Environment, Health and Safety
An increased interest in the polyaromatic hydrocarbon content of carbon black, particularly in Europe, and new U.S. Environmental Protection Agency requirements to report greenhouse gas emissions from U.S. industry, including carbon black plants, has led to the formation of a new ASTM subcommittee. Subcommittee D24.66 on Environment, Health and Safety is part of ASTM International Committee D24 on Carbon Black.
According to Ricky Magee, director, technology laboratory, Columbian Chemicals Co., and chairman of D24, the committee has already developed a standard related to environmental issues, D6602, Practice for Sampling and Testing of Possible Carbon Black Fugitive Emissions or Other Environmental Particulate, or Both.
Magee says that D6602, which will be moved from its currently responsible subcommittee, D24.81 on Carbon Black Microscopy and Morphology, to D24.66, covers sampling and testing to distinguish carbon black from other environmental particulates.
“More than 90 percent of particulate matter results from natural sources such as volcanoes, pollen and molds,” says Magee. “The other particulates are man-made, most commonly from the burning of fossil fuels. Since many of these man-made particulates are carbon-based and black in color, distinguishing these other particulates from carbon black is important.” ASTM D6602 provides a standardized methodology of differentiating carbon black from other particulates, an important issue for carbon black plants located near urban or residential areas.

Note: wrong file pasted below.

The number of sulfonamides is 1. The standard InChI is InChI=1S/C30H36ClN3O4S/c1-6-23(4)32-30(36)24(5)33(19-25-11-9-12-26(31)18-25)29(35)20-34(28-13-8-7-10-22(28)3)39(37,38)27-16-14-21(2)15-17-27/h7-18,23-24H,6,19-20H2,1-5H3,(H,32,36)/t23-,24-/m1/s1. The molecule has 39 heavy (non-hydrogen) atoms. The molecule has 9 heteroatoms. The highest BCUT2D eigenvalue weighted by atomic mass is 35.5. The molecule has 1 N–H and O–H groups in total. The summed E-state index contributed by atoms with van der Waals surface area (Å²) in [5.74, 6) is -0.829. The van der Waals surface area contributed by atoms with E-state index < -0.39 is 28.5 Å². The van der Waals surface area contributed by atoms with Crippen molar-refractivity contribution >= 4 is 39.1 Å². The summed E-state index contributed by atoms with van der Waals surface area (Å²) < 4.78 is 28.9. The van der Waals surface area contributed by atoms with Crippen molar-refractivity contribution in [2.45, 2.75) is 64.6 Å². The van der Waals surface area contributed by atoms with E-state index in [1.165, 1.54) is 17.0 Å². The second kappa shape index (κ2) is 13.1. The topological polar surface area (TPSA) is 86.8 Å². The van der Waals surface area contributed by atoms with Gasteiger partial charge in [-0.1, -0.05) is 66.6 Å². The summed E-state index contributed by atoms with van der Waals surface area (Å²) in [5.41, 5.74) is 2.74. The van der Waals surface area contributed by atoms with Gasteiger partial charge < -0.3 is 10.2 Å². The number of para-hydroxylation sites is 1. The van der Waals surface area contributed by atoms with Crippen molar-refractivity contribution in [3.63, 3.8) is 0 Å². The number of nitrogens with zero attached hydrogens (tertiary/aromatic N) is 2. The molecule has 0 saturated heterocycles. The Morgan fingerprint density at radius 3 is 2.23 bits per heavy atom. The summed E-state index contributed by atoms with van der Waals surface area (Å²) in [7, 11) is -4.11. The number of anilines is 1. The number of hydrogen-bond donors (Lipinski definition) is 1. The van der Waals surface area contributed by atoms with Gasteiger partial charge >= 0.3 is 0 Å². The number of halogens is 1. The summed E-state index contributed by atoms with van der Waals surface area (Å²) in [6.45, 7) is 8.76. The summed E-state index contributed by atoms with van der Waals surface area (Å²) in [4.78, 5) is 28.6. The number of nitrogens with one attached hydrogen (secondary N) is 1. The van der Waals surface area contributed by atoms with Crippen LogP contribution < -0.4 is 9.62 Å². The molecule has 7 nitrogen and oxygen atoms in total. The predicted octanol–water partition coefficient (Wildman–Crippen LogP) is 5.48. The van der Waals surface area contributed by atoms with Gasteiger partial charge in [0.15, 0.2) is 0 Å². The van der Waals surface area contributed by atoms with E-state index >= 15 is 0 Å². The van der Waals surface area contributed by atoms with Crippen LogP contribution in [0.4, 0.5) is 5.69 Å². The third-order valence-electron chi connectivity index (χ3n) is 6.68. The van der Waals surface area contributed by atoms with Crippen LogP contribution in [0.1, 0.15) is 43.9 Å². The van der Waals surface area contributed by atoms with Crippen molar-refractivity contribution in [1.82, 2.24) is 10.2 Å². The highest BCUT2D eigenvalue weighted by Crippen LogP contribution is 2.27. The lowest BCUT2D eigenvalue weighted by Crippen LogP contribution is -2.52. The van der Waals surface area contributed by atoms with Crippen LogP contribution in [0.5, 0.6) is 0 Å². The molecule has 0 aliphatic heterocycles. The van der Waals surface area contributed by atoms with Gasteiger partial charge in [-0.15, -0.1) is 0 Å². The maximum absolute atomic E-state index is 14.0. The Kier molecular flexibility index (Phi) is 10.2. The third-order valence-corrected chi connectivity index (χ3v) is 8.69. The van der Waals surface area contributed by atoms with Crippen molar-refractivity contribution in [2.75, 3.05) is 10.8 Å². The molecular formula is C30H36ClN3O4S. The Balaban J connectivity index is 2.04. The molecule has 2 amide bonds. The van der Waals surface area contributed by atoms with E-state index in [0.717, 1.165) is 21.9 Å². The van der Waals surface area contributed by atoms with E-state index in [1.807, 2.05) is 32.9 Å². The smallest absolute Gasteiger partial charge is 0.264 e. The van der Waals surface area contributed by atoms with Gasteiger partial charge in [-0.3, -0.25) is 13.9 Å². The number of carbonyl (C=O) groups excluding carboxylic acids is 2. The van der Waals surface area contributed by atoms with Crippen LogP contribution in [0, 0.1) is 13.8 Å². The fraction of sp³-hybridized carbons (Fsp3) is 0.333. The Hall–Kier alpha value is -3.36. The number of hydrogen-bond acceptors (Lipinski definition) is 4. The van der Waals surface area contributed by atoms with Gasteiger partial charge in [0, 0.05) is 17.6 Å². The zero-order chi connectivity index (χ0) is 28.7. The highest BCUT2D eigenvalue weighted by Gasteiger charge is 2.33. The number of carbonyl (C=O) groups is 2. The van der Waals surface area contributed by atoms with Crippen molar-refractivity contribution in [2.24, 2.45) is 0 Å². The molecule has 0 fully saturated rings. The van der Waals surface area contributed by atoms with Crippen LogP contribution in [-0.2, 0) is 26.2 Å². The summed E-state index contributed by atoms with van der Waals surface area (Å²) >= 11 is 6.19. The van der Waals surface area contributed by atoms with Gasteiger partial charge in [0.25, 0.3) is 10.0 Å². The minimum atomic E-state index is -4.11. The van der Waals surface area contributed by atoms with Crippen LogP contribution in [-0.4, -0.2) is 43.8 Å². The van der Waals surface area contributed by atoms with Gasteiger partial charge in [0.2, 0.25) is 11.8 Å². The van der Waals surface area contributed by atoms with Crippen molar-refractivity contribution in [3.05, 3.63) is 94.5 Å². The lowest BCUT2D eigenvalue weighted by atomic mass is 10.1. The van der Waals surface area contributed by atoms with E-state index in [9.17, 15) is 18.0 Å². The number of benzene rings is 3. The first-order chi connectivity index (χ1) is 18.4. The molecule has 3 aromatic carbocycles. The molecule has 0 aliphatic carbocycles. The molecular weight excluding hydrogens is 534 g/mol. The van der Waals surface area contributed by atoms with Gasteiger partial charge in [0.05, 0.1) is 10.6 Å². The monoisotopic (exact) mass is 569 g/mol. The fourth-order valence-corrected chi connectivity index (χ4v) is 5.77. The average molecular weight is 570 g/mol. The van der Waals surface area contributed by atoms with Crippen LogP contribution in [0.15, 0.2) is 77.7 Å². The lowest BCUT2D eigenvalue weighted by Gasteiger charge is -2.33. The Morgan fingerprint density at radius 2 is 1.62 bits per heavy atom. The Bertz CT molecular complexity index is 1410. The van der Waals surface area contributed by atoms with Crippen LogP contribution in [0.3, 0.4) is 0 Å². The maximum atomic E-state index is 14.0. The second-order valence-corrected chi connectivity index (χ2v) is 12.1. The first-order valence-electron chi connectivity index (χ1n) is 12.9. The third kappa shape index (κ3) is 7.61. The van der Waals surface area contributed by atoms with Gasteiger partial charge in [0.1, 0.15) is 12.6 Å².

In addition to D6602, another current D24 standard, D1619, Test Methods for Carbon Black — Sulfur Content, developed by D24.31 on Non-carbon Black Components of Carbon Black, will become the responsibility of D24.66.
Two proposed standards currently on ballot will also be under the jurisdiction of D24.66: WK27192, Test Method for Carbon Black — Carbon Content, and WK27667, Test Method for Carbon Content in Carbon Black Feedstock Oils. Once these carbon standards are published and adopted by government environmental agencies, the carbon black industry will have relevant standardized test methods for their feedstocks and products.
D24.66 also will be working with the International Carbon Black Association to develop a proposed standard for polycyclic aromatic hydrocarbon (PAH) content. According to Magee, there are currently no globally recognized standards for measuring PAH content in carbon black, but D24.66 is in the process of working on a draft method based on Soxhlet extraction and gas chromatography with mass spectrometry.
Technical Information: Ricky Magee, Columbian Chemicals Co., Marietta, Ga.
ASTM Staff: Joe Koury